Mormon Discussions

Standard of Perfection
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Author:  Water Dog [ Thu Jul 12, 2018 8:28 am ]
Post subject:  Standard of Perfection

John Dehlin has a reddit post discussing "neo-apologists" and their pseudo-philosophical arguments for staying in the church even though it's not literally true.

John Dehlin wrote:
As of late, I have been spending some time studying the core arguments of several Mormon neo-apologists including Richard Bushman, Terryl and Fiona Givens, Patrick Mason, Thomas McConkie, Spencer Fluhman, Adam Miller, and Phil Barlow.

In an attempt to understand their arguments better, and to distill their arguments into a single document, I have made the following notes.

Why I Remain an Active Member of the Church:

1) The LDS Church is imperfect, but all organizations are imperfect. If your standard is perfection, you will never be a member of any organization. Some people expect the church to be 99% divine and 1% human. In reality, the opposite is true. The church is 99% human/flawed.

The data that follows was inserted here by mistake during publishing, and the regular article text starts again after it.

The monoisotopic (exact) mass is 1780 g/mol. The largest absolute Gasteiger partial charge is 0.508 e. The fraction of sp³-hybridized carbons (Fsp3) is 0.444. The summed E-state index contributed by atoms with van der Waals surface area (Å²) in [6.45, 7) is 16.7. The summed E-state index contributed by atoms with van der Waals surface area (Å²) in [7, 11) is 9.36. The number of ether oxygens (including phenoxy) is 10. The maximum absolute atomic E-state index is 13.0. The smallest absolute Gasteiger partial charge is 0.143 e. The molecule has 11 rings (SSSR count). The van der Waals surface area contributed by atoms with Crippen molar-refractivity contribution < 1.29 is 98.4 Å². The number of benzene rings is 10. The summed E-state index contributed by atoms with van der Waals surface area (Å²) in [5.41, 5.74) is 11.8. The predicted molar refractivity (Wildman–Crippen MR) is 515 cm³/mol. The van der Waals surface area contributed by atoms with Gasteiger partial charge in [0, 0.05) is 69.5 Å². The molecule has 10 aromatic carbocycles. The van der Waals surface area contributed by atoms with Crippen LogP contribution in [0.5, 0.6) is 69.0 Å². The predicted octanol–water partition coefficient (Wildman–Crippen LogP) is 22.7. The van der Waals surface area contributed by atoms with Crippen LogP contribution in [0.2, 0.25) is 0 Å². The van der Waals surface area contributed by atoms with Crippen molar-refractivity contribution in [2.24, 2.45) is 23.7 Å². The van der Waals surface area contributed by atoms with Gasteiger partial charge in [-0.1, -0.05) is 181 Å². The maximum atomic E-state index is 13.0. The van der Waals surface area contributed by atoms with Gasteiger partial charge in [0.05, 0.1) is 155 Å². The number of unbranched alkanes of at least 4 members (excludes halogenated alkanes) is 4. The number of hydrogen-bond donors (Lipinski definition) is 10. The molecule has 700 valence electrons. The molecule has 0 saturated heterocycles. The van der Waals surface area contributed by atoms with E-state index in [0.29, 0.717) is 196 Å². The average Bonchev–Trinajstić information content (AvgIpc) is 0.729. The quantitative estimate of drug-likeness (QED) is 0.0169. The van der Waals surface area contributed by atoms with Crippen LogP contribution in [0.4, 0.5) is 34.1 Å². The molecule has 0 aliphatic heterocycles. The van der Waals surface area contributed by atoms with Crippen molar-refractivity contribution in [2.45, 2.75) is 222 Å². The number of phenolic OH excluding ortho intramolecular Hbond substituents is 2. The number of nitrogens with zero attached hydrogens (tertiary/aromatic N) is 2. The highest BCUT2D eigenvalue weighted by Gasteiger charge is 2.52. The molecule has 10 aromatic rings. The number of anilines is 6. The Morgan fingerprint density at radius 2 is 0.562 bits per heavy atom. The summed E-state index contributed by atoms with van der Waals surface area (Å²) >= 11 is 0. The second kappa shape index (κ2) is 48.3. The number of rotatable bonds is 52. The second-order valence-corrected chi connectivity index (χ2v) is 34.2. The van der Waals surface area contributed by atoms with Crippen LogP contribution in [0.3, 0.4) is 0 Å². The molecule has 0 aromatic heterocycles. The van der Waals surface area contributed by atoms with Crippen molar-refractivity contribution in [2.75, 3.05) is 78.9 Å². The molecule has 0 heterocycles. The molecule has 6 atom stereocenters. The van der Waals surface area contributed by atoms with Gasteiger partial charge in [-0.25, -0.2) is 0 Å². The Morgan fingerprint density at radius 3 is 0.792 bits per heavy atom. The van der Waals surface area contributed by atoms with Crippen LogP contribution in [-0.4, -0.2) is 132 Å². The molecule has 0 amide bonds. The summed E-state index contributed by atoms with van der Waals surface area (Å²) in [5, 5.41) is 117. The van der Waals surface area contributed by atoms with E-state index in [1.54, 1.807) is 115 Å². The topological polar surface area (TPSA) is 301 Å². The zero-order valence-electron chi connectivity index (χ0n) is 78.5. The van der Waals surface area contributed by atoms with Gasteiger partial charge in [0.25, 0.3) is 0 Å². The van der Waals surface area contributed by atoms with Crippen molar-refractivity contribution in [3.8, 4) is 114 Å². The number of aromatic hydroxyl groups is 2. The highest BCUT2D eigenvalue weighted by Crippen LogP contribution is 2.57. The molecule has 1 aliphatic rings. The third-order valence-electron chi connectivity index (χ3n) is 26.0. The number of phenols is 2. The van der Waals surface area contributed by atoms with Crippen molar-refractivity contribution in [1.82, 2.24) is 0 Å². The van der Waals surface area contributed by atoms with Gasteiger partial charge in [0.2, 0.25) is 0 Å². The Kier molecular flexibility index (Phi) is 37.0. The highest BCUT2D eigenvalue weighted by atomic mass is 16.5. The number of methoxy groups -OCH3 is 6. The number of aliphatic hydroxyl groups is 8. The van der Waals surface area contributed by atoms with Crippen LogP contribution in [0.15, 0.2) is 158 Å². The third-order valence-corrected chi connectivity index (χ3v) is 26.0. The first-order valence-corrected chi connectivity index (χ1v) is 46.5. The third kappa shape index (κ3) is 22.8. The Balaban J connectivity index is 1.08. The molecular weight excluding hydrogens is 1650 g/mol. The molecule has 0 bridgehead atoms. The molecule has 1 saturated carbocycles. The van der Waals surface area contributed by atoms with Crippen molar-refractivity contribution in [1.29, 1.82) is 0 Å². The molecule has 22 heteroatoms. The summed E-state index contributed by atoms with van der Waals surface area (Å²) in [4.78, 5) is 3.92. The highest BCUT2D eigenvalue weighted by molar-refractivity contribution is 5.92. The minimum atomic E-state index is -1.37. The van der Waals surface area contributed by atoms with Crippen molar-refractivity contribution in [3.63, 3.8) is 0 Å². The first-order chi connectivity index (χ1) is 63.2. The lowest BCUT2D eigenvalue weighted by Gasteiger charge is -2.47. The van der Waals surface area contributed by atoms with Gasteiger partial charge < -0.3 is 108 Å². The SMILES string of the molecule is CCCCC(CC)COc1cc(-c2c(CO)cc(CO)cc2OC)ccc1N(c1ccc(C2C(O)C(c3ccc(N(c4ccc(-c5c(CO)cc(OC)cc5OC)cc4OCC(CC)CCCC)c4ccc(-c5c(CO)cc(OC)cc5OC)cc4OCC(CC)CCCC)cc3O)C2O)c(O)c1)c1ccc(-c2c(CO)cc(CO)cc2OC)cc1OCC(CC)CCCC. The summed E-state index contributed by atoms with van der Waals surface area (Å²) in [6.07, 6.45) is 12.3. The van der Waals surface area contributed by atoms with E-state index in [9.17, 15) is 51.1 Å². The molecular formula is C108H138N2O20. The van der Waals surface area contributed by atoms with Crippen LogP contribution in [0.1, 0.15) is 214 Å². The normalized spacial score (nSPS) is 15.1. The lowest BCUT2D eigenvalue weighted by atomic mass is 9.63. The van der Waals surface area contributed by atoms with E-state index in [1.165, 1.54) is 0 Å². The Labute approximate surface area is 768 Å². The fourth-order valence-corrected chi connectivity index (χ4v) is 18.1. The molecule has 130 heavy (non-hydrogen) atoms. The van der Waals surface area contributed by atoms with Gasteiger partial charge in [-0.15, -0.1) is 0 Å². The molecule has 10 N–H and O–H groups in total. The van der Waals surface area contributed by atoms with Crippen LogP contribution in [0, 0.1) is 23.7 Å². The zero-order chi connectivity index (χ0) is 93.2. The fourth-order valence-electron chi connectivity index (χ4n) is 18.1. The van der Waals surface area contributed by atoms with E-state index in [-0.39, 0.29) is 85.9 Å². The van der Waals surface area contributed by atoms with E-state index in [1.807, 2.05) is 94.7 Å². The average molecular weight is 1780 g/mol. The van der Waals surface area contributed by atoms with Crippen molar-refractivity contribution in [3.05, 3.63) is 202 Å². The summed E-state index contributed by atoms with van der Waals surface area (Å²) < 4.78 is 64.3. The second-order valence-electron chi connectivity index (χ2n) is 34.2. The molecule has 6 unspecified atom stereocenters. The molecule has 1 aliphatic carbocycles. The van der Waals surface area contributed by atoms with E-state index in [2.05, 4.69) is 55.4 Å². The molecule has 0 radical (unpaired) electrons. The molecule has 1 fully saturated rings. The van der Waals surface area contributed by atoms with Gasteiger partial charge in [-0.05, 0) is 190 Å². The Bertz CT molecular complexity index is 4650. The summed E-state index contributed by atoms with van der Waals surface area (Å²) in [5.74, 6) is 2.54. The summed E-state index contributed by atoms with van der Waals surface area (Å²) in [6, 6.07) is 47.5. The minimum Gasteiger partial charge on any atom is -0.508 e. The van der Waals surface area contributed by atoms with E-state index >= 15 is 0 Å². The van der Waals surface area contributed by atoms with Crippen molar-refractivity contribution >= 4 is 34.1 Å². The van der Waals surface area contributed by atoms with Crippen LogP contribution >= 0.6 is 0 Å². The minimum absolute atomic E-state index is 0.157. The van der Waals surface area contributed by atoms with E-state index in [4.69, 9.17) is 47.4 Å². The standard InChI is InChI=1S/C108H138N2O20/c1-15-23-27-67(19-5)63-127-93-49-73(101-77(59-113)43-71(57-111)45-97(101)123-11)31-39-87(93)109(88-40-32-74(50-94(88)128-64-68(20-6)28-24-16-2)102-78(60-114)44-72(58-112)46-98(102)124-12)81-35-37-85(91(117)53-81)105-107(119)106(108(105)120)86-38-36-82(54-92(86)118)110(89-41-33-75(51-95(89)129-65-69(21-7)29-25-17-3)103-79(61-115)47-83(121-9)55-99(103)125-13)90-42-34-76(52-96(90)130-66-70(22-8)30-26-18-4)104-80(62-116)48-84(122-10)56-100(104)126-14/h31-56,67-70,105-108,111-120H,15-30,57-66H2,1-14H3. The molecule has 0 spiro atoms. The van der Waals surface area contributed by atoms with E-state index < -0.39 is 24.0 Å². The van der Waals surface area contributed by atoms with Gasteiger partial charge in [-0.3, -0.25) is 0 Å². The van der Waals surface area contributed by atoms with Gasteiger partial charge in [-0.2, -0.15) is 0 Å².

I want to discuss his first bullet point. I generally agree with the sentiments about the church being imperfect. The problem, however, is that it's not me, or the members, who are demanding perfection - it's the church. It would be one thing if the church openly admitted that it lacked answers and allowed people the freedom to develop their own spiritual conscience. It does the opposite. It claims perfect authority. It claims perfect, "one true," knowledge. The church does not operate in the grey, but is a rigidly binary institution with answers to everything.